Earthquake losses registered worldwide over the last century have triggered crippling effects on the economic and social systems of wealthy and undeveloped countries alike. In the face of ever increasing impacts, earthquake loss modelling is essential for the prediction, prevention and mitigation of the adverse effect of future seismic events. Given the complex nature of the process, it is utopian to seek absolute certainty when gathering the required resources.
As an inherent property of any analytical process, uncertainty must not be 'removed' from the equation. Therefore, seismic risk assessments can only be meaningful if coupled with its accompanying analysis of uncertainty, be that aleatory or knowledge-based. In addition to the continued improvement in the characterization of random and epistemic uncertainties in seismic hazard, recent years have seen a major swing in emphasis towards the explicit inclusion of uncertainties in the performance assessment of buildings.
Building upon the link between seismic hazard and ground motion selection, these efforts have improved the treatment of record-to-record variability and/or the random nature of geometric and structural building parameters. However, several questions remain entirely unanswered or lack a deeper understanding.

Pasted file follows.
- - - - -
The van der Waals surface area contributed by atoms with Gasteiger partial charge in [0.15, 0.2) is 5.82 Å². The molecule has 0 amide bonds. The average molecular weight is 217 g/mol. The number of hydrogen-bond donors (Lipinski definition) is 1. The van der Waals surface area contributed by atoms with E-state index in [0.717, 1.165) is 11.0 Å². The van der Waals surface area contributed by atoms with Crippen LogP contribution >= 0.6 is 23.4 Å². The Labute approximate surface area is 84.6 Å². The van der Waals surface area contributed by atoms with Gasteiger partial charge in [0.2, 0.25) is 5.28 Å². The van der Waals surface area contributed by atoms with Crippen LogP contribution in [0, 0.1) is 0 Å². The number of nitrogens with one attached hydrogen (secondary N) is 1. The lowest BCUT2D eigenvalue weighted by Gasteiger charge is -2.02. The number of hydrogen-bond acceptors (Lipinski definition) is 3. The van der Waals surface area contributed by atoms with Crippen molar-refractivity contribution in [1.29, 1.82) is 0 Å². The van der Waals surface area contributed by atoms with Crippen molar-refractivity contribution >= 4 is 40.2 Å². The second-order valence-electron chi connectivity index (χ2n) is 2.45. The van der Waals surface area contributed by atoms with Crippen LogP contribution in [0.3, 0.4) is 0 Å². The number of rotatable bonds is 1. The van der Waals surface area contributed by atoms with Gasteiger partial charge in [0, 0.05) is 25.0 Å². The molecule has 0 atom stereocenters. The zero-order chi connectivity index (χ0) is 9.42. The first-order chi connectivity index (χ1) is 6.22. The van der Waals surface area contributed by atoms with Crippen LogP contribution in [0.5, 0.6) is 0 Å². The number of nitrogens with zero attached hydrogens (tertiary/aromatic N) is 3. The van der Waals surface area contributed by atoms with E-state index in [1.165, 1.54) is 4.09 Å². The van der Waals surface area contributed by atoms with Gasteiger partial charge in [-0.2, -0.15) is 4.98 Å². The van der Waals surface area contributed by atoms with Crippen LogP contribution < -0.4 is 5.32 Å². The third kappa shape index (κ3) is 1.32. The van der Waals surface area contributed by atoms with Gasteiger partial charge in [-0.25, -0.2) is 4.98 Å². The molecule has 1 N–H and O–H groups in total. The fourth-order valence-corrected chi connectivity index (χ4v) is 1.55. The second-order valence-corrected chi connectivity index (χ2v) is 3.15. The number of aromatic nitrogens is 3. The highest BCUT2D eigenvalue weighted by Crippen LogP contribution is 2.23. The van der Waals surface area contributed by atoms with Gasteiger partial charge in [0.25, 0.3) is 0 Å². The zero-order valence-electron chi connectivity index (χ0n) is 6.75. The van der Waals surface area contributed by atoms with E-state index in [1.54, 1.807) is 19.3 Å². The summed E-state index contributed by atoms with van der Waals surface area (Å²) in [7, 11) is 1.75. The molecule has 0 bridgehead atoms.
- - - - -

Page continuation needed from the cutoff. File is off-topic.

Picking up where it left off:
Within the context of building portfolio loss estimation, this talk will explore issues relating to (1) the impact on building fragility of hazard-consistent record selection and hazard disaggregation, and (2) uncertainty characterisation in loss metrics and fragility analysis. It highlights shortcomings in the state-of-art and the implications of this for earthquake loss modelling.
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